Dogs of a similar size range and purpose to the Beagle have been around since the 5th century BC and can be traced back to Ancient Greece. The Greek historian, Xenophon, who was born approximately 433BC, mentions a hound that used to hunt hares by their scent and then proceeded to follow the scent followed by human companions on foot.
During the 11th century William the Conqueror brought the Talbot Hound into Great Britain. This hound is now extinct but was once a snowy white hunting breed of dog, it originated in Normandy but was essentially developed in Great Britain. The breed is known for being the late ancestor of the modern day Beagle.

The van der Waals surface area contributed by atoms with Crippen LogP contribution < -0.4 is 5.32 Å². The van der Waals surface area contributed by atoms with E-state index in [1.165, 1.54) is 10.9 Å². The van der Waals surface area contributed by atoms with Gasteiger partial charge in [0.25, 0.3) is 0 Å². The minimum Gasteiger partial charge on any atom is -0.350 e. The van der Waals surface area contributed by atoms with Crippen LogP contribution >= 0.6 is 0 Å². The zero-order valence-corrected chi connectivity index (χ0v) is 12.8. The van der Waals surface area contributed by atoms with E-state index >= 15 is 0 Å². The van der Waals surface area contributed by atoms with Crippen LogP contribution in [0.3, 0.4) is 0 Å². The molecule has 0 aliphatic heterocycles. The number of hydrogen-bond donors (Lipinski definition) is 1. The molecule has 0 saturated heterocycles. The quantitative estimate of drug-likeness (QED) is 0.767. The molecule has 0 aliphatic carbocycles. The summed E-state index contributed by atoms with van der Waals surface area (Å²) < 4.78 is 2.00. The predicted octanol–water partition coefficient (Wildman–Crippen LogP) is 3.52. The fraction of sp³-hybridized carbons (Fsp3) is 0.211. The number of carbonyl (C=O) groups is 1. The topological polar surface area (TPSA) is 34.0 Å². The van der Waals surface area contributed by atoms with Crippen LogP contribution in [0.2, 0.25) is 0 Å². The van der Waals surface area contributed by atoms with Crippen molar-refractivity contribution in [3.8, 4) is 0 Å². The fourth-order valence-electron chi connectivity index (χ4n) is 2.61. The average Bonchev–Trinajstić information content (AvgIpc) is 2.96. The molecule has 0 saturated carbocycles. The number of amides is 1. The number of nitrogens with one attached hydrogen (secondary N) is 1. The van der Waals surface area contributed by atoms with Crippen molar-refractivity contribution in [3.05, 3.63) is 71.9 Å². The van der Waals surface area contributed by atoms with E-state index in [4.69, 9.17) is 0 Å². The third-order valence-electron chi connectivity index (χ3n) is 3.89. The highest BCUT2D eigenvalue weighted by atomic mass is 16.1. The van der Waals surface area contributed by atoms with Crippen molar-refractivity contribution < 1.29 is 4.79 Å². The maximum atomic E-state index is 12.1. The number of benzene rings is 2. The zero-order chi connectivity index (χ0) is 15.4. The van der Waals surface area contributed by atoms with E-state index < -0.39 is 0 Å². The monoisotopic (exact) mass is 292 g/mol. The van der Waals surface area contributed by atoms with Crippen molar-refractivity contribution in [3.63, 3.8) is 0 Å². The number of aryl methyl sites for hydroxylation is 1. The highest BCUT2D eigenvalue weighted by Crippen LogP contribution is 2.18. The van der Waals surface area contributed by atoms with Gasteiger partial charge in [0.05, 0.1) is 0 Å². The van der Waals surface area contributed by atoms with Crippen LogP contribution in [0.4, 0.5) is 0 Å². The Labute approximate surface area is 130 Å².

From as far back as the medieval times the term ‘Beagle’ has been used to describe any small built hound. There were even miniature Beagle type breeds around during the times of Edward II and Henry VII; they were named Glove Beagles as they were apparently small enough to fit on a standard glove.
Queen Elizabeth I kept a Pocket Beagle which only stood around 8 or 9 inches tall at its shoulder, the concept was that these little breeds were perfect to take on the hunt and sit inside a pocket or saddlebag. The larger dogs in the pack would hunt the prey down and then the smaller ones would be released to continue the chase through the undergrowth where the bigger dogs could not fit.
The Beagle was in the USA by the 1840’s and by the early 1870’s serious attempts at establishing a bloodline were undertaken. The trusty Beagle was recognised by the American Kennel Club as a true breed of dog in the year 1884 and during the 20th century they had spread worldwide to become the popular breed of dog that they are today.
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